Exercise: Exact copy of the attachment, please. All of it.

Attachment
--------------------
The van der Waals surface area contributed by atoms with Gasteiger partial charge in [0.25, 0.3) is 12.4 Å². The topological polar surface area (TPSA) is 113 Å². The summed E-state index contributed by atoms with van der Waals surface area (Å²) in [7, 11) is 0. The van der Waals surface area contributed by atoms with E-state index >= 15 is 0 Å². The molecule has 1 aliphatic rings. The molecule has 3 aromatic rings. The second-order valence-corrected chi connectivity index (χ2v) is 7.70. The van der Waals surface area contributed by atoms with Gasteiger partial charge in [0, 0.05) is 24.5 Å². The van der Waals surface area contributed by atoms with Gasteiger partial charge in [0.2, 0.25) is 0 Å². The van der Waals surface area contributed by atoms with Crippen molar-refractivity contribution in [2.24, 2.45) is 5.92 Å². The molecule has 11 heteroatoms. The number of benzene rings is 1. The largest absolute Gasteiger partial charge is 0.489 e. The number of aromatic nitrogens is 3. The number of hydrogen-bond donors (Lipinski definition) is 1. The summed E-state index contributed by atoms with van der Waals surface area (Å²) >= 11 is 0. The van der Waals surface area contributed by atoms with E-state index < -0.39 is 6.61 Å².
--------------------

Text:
The van der Waals surface area contributed by atoms with Gasteiger partial charge in [0.25, 0.3) is 12.4 Å². The topological polar surface area (TPSA) is 113 Å². The summed E-state index contributed by atoms with van der Waals surface area (Å²) in [7, 11) is 0. The van der Waals surface area contributed by atoms with E-state index >= 15 is 0 Å². The molecule has 1 aliphatic rings. The molecule has 3 aromatic rings. The second-order valence-corrected chi connectivity index (χ2v) is 7.70. The van der Waals surface area contributed by atoms with Gasteiger partial charge in [0, 0.05) is 24.5 Å². The van der Waals surface area contributed by atoms with Gasteiger partial charge in [0.2, 0.25) is 0 Å². The van der Waals surface area contributed by atoms with Crippen molar-refractivity contribution in [2.24, 2.45) is 5.92 Å². The molecule has 11 heteroatoms. The number of benzene rings is 1. The largest absolute Gasteiger partial charge is 0.489 e. The number of aromatic nitrogens is 3. The number of hydrogen-bond donors (Lipinski definition) is 1. The summed E-state index contributed by atoms with van der Waals surface area (Å²) >= 11 is 0. The van der Waals surface area contributed by atoms with E-state index < -0.39 is 6.61 Å².